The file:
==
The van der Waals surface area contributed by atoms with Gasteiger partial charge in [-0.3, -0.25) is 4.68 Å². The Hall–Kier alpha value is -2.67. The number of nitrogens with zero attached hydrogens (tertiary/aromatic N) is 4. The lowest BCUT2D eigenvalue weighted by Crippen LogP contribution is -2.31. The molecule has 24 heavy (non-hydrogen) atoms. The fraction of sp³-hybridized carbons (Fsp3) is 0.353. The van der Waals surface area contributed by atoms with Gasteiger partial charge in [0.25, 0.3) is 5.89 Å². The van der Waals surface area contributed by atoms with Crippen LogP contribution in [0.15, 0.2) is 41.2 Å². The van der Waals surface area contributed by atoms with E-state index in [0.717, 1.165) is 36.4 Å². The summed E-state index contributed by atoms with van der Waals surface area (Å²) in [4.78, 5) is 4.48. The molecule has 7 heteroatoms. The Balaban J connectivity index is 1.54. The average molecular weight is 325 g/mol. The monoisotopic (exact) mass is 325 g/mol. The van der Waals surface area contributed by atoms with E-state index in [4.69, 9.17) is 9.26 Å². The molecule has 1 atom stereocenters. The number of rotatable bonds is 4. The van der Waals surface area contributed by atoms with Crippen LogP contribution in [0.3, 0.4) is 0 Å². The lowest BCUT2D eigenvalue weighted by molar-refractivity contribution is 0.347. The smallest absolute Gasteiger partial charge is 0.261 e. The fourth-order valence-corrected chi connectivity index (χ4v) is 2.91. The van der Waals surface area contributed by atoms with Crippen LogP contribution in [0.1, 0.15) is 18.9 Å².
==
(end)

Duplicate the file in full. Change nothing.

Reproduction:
The van der Waals surface area contributed by atoms with Gasteiger partial charge in [-0.3, -0.25) is 4.68 Å². The Hall–Kier alpha value is -2.67. The number of nitrogens with zero attached hydrogens (tertiary/aromatic N) is 4. The lowest BCUT2D eigenvalue weighted by Crippen LogP contribution is -2.31. The molecule has 24 heavy (non-hydrogen) atoms. The fraction of sp³-hybridized carbons (Fsp3) is 0.353. The van der Waals surface area contributed by atoms with Gasteiger partial charge in [0.25, 0.3) is 5.89 Å². The van der Waals surface area contributed by atoms with Crippen LogP contribution in [0.15, 0.2) is 41.2 Å². The van der Waals surface area contributed by atoms with E-state index in [0.717, 1.165) is 36.4 Å². The summed E-state index contributed by atoms with van der Waals surface area (Å²) in [4.78, 5) is 4.48. The molecule has 7 heteroatoms. The Balaban J connectivity index is 1.54. The average molecular weight is 325 g/mol. The monoisotopic (exact) mass is 325 g/mol. The van der Waals surface area contributed by atoms with E-state index in [4.69, 9.17) is 9.26 Å². The molecule has 1 atom stereocenters. The number of rotatable bonds is 4. The van der Waals surface area contributed by atoms with Crippen LogP contribution in [0.3, 0.4) is 0 Å². The lowest BCUT2D eigenvalue weighted by molar-refractivity contribution is 0.347. The smallest absolute Gasteiger partial charge is 0.261 e. The fourth-order valence-corrected chi connectivity index (χ4v) is 2.91. The van der Waals surface area contributed by atoms with Crippen LogP contribution in [0.1, 0.15) is 18.9 Å².